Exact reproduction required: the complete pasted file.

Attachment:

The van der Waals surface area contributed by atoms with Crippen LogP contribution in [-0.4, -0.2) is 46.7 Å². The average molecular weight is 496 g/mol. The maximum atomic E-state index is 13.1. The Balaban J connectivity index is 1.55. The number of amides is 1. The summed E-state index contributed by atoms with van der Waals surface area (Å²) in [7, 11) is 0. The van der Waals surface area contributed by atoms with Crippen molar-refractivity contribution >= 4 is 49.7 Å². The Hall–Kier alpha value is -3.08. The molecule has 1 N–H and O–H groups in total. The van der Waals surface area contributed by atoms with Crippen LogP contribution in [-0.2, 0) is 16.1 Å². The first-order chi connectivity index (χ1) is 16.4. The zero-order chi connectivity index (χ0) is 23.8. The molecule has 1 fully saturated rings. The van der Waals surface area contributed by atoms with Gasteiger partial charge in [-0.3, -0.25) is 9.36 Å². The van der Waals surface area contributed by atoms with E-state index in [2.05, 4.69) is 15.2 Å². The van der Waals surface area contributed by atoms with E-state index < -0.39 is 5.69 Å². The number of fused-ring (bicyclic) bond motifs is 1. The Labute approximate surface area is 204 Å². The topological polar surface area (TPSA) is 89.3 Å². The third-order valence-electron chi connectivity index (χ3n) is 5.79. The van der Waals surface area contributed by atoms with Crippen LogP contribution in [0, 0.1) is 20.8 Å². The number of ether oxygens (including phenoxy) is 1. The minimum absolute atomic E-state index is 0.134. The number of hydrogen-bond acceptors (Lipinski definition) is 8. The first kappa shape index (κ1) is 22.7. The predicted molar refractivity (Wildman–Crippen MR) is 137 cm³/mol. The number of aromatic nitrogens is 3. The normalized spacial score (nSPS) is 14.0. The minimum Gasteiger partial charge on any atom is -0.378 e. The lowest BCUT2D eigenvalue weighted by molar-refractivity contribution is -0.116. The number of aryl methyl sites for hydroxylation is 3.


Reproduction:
The van der Waals surface area contributed by atoms with Crippen LogP contribution in [-0.4, -0.2) is 46.7 Å². The average molecular weight is 496 g/mol. The maximum atomic E-state index is 13.1. The Balaban J connectivity index is 1.55. The number of amides is 1. The summed E-state index contributed by atoms with van der Waals surface area (Å²) in [7, 11) is 0. The van der Waals surface area contributed by atoms with Crippen molar-refractivity contribution >= 4 is 49.7 Å². The Hall–Kier alpha value is -3.08. The molecule has 1 N–H and O–H groups in total. The van der Waals surface area contributed by atoms with Crippen LogP contribution in [-0.2, 0) is 16.1 Å². The first-order chi connectivity index (χ1) is 16.4. The zero-order chi connectivity index (χ0) is 23.8. The molecule has 1 fully saturated rings. The van der Waals surface area contributed by atoms with Gasteiger partial charge in [-0.3, -0.25) is 9.36 Å². The van der Waals surface area contributed by atoms with E-state index in [2.05, 4.69) is 15.2 Å². The van der Waals surface area contributed by atoms with E-state index < -0.39 is 5.69 Å². The number of fused-ring (bicyclic) bond motifs is 1. The Labute approximate surface area is 204 Å². The topological polar surface area (TPSA) is 89.3 Å². The third-order valence-electron chi connectivity index (χ3n) is 5.79. The van der Waals surface area contributed by atoms with Crippen LogP contribution in [0, 0.1) is 20.8 Å². The number of ether oxygens (including phenoxy) is 1. The minimum absolute atomic E-state index is 0.134. The number of hydrogen-bond acceptors (Lipinski definition) is 8. The first kappa shape index (κ1) is 22.7. The predicted molar refractivity (Wildman–Crippen MR) is 137 cm³/mol. The number of aromatic nitrogens is 3. The normalized spacial score (nSPS) is 14.0. The minimum Gasteiger partial charge on any atom is -0.378 e. The lowest BCUT2D eigenvalue weighted by molar-refractivity contribution is -0.116. The number of aryl methyl sites for hydroxylation is 3.